Finally the seventh major feature is Highlight recovery. This happens when one or more of the color channels are maxed out. If only one of the channels is clipped, DxO's Highlight Recovery can correct this when working with the RAW image.

Ok, this is what you got if you bought version 4 of DxO Optics Pro. Version 4.5 has been just released and what new features do you get with it. You get integration with Adobe Photoshop Lightroom. This version has an exclusive plug-in that you can send your Lightroom images to DxO Optics Pro for processing and once processed they can be sent back to Lightroom. This can be done from either product.

Next there is the Flickr plug-in that will allow you to send your DxO Optics Pro processed images direct to a Flickr account. Then there is the Auto-Crop tool that can automatically crop a batch of images that have been corrected for horizon alignment or perspective. There is also the fact that this version is 25% or more faster than before, it is a pretty ambitious upgrade.

There are things that I haven't covered like the fact that DxO Optics Pro also has the ability to build projects and organize your photos. You can work with images as a project in which you can prioritize your photos by giving them star rankings. You can stack related images together for processing. You can also remove and rotate your images as well. This would be handy if you did not have Adobe Photoshop Lightroom or similar product to handle these tasks. It could then be as simple as pressing Process.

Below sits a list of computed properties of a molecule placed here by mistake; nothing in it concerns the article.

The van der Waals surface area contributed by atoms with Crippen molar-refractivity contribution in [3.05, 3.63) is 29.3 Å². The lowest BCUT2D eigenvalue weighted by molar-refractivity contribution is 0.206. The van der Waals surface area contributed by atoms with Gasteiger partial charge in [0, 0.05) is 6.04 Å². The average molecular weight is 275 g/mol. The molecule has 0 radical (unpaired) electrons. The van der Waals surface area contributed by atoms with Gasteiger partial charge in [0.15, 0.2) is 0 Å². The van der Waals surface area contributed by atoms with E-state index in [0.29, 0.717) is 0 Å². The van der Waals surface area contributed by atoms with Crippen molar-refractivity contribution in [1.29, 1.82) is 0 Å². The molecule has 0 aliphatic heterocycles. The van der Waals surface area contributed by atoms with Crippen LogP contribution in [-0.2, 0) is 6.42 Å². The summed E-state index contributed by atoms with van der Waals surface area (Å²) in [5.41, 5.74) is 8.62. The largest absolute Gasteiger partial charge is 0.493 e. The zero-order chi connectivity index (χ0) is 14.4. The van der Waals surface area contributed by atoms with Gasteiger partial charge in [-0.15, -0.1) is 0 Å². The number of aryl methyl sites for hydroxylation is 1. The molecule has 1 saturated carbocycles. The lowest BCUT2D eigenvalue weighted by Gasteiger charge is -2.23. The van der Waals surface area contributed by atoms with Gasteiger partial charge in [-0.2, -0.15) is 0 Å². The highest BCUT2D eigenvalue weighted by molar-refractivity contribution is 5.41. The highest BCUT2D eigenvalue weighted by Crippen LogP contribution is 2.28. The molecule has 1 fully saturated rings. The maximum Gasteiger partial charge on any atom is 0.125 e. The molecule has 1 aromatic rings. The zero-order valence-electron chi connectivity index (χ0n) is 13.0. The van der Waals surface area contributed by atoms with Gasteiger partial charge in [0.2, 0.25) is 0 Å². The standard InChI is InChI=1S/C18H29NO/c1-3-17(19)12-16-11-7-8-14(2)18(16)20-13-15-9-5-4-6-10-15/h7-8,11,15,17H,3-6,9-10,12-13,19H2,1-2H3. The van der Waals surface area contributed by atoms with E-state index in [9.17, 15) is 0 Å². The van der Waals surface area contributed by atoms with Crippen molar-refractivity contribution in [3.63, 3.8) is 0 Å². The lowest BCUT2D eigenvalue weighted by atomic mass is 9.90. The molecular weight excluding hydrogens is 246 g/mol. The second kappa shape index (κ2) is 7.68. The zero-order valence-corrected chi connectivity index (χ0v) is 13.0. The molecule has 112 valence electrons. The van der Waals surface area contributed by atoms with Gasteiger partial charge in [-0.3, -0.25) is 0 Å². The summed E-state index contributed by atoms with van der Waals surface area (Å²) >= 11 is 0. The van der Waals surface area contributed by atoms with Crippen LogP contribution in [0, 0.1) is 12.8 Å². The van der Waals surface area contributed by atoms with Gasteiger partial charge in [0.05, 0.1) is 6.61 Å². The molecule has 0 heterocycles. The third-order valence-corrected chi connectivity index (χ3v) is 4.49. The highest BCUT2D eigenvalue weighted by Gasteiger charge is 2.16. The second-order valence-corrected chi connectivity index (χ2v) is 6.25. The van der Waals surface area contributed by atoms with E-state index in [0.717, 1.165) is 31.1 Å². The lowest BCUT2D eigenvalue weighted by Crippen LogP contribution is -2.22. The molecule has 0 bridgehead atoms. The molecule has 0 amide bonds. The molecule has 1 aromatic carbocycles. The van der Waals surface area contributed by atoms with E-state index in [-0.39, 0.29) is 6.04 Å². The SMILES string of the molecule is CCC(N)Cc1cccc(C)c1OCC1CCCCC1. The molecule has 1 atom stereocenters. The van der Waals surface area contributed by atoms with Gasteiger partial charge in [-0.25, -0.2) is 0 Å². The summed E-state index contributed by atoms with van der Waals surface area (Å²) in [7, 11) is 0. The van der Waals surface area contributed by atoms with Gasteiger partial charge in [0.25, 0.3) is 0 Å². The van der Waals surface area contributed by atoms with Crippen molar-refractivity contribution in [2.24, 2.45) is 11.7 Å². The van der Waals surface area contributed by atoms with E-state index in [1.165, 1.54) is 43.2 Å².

One point to make is that with using DxO Optics Pro, you need to begin with original camera files. If you do a bunch of editing of files; especially if it affects the EXIF data, DxO Optics Pro may not be able to process the file properly.

This program works so well because the people at DxO Labs test every camera/lens combination to make sure that it is accurate. They measure and test for each camera and lens that the product supports so that the software can apply the corrections as seamlessly as possible.

There are three versions of DxO Optics Pro; Starter, Standard and Elite. The Starter version does not include the DxO Raw Engine and supports only non-DSLR, high end digital cameras and lists for $79 USD. The Standard version supports all of the Starter level features along with the Raw Engine as well as amateur and expert amateur DSLRs and their lenses and lists for $159 USD. Elite supports the Standard level features as well as the high-end professional DSLRs and their lenses and lists for $299 USD. All can be purchased from DxO Labs Website.

If you take your photography seriously and you want a professional image correction product that will analyze your images and apply corrections; whether manually or automatically, then DxO Optics Pro will make a fine addition to your tool chest.


Monday, July 23, 2007

Book Review: Adobe Photoshop CS3 One-On-One by Deke McClelland

Posted by T. Michael Testi

Adobe Photoshop CS3 One-On-One may be one of the most interesting training systems I have ever seen. It is a straightforward, step-by-step guide to the features and functions of Photoshop. It has many real-world projects, insider tips as well as coverage of new features in CS3 such as Adobe Bridge. Add to that, it has the entertaining teaching style that has made Deke McClelland a legendary trainer in the Photoshop world.

According to the author, he created Adobe Photoshop CS3 One-On-One for three different audiences; graphic artists, designers and photographers. He created the book as a highly visual, full color multi-media presentation that will allow you to read, watch and do! His goal was to meet the needs of beginning and intermediate users but has found that even the most experienced users have learned new techniques.